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Why Did the Palestinian Unity Government Fail? Crux of The Matter

02 August 2015

By Khalid Amayreh

The same factors that caused the lingering reconciliation process between Fatah and Hamas to fail stand behind the failure of the Palestinian national unity government, headed by Rami al-Hamdalla.

Very few observers of the Palestinian political scene had expected the so-called national unity government to succeed. The reasons are many and have mainly to do with the chronic and seemingly irreconcilable differences between the Islamic Liberation Movement, Hamas, and the nationalist secular Fatah group.

The two sides have been trying, rather in vain, to reach a reconciliation pact. However, due to the dominant and omnipresent "Israeli factor" as well as the deep mutual mistrust and absence of good will on both sides, reconciliation efforts effectively reached a dead-end.

Indeed, by analyzing the outcome of numerous rounds of talks between the two sides, one would get the impression that the sides not only spoke in terms of cross-purposes but rather harbored different and occasionally paradoxical goals.

For example, Fatah, the mainstream faction of the PLO, headed by the elderly Palestinian president Mahmoud Abbas, saw the "endgame" of any reconciliation process with Hamas as more or less amounting to enabling Fatah to revert to the status-quo ante that prevailed in the Gaza Strip prior to Hamas's "coup" or "military intervention" which dismantled the PLO security apparatus and ousted Fatah's militiamen from the coastal enclave.

On the other hand, Hamas views any return to the pre-1996 setup as being tantamount to political suicide. Hence, any concessions that would seriously undermine Hamas's security dominance in Gaza, e.g. the Izzidin al-Kassam Brigades, are quite unthinkable as far as the Islamist group is concerned.

Crux of the matter

In fact, this is undoubtedly the main contentious issue impeding genuine reconciliation between the two sides.

Fatah has repeatedly and ostensibly convincingly argued that any "unity government" wouldn't be able to rule without having "complete" security powers.

Hussein al-Sheikh, a senior Fatah leader, complained recently that Hamas "only wanted us to be a mere ATM (automated telling machine) for Hamas."

The high-ranking Fatah official was apparently alluding to incessant demands by Hamas that the PA must pay the salaries of all Gaza employees, including security personnel hired by Hamas.

Initially, the PA agreed. However, due to a combination of lack of funds and absence of good will, the PA commitment to this effect was never carried out in good faith.

More to the point, the recurrent arrests of Hamas's supporters in the West Bank served to widen and deepen the gap of mutual mistrust and suspicion, with Hamas accusing the PA of being at Israel's beck and call in the context of the security coordination regime between the Israeli occupation army and PA security agencies.

Fatah often sought to defend the arrests by arguing that the detained Islamist activists in the West Bank were not arrested on political grounds but rather on security grounds. Fatah also suggested that the persecution of Hamas supporters in the West Bank was a quid-pro-quo for a persecution of Fatah supporters in the Gaza Strip.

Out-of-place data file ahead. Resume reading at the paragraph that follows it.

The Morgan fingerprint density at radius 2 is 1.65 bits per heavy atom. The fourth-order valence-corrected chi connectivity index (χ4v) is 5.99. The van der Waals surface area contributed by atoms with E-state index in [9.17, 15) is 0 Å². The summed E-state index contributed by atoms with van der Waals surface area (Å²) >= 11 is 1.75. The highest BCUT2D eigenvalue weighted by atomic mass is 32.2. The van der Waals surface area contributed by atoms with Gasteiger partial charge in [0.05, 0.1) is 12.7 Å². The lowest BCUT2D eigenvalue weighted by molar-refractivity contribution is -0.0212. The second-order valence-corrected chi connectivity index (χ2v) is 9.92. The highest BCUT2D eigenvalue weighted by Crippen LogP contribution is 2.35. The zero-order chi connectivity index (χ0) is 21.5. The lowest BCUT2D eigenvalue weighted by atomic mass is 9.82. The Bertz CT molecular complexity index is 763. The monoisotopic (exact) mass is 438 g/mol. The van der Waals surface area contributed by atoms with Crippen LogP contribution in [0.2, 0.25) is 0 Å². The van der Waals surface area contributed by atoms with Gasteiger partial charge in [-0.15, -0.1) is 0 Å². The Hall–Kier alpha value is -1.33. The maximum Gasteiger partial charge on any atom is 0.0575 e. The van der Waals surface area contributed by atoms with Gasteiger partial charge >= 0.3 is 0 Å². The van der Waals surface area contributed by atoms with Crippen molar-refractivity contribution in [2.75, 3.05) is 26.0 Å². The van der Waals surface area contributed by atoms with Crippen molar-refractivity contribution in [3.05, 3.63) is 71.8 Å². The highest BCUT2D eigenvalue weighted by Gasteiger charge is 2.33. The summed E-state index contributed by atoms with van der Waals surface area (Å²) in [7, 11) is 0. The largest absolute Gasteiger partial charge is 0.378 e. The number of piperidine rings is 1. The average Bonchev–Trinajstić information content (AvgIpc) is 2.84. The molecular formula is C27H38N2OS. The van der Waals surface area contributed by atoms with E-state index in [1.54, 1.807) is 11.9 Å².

Finally, it has been noticed that Fatah and allied PLO factions have been dragging their feet on erstwhile understandings with Hamas to allow the Islamic group and its junior sister, the Islamic Jihad, to join the PLO institutions.

According to various pundits, PLO factions are worried that the umbrella organization, viewed as the sole and only legitimate representative of the Palestinian people, would morph into an entirely different body if a strong and ideologically-heterogeneous group like Hamas became a full member of the PLO.

The Israeli factor

One of the least talked about factor behind the failure of both the reconciliation process between Hamas and Fatah and the unity government is the dominant Israeli factor.

Israeli Prime Minister Binyamin Netanyahu repeatedly warned that the PA leadership would have to choose either peace with Hamas or peace with Israel because it couldn't choose both.

However, most Palestinian observers, including this writer, believe that in the final analysis, Hamas is a "virtual red herring" for Netanyahu who uses the Hamas golem to divert attention from his own extremism, intransigence and recalcitrance.

At the end of the day, Netanyahu, not Hamas, is responsible for the liquidation of the two-state solution prospect due to the intensive and ubiquitous expansion of Jewish settlements in the West Bank. Hence, one could candidly argue that it is Netanyahu, not Hamas, that effectively decapitated any remaining hopes for the two-state solution.

Finally, one of the key issues that would conceivably expedite a lasting Palestinian reconciliation between Fatah and Hamas is the organization of general elections in both the Gaza Strip and the West Bank, including East Jerusalem.

However, Hamas is worried, and rightly so, that such elections would be a trap to strangle the movement.

Hamas knows that Israel would round up most or all of the candidates on the eve of the elections day probably in collusion with the PA; hence, Hamas's reluctance to agree on unconditional polls in the absence of meaningful international guarantees.

Needless to say, the only party that could give such guarantees is Israel which considers Hamas a terrorist group bent on its destruction.

Khalid Amayreh is a Palestinian journalist and current affairs political commentator living in Occupied Palestine 



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